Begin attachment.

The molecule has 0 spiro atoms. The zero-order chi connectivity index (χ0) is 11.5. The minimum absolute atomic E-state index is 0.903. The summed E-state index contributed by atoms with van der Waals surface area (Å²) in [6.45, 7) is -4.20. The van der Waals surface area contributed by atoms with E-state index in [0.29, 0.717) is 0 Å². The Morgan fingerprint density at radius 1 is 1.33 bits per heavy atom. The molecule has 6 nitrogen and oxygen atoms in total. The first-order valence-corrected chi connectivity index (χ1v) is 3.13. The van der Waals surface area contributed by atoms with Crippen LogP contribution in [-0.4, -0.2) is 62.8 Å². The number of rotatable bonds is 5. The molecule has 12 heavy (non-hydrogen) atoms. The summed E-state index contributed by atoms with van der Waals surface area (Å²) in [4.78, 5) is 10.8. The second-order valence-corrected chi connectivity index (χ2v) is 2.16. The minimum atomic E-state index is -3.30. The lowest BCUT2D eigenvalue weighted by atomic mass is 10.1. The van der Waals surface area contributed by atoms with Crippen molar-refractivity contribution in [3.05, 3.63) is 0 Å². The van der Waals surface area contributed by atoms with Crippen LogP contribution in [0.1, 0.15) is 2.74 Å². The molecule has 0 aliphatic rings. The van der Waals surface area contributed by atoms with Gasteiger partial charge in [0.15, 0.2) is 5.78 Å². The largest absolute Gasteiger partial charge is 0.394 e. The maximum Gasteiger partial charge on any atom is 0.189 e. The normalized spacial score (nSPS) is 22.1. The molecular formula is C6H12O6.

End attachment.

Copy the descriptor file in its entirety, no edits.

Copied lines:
The molecule has 0 spiro atoms. The zero-order chi connectivity index (χ0) is 11.5. The minimum absolute atomic E-state index is 0.903. The summed E-state index contributed by atoms with van der Waals surface area (Å²) in [6.45, 7) is -4.20. The van der Waals surface area contributed by atoms with E-state index in [0.29, 0.717) is 0 Å². The Morgan fingerprint density at radius 1 is 1.33 bits per heavy atom. The molecule has 6 nitrogen and oxygen atoms in total. The first-order valence-corrected chi connectivity index (χ1v) is 3.13. The van der Waals surface area contributed by atoms with Crippen LogP contribution in [-0.4, -0.2) is 62.8 Å². The number of rotatable bonds is 5. The molecule has 12 heavy (non-hydrogen) atoms. The summed E-state index contributed by atoms with van der Waals surface area (Å²) in [4.78, 5) is 10.8. The second-order valence-corrected chi connectivity index (χ2v) is 2.16. The minimum atomic E-state index is -3.30. The lowest BCUT2D eigenvalue weighted by atomic mass is 10.1. The van der Waals surface area contributed by atoms with Crippen molar-refractivity contribution in [3.05, 3.63) is 0 Å². The van der Waals surface area contributed by atoms with Crippen LogP contribution in [0.1, 0.15) is 2.74 Å². The molecule has 0 aliphatic rings. The van der Waals surface area contributed by atoms with Gasteiger partial charge in [0.15, 0.2) is 5.78 Å². The largest absolute Gasteiger partial charge is 0.394 e. The maximum Gasteiger partial charge on any atom is 0.189 e. The normalized spacial score (nSPS) is 22.1. The molecular formula is C6H12O6.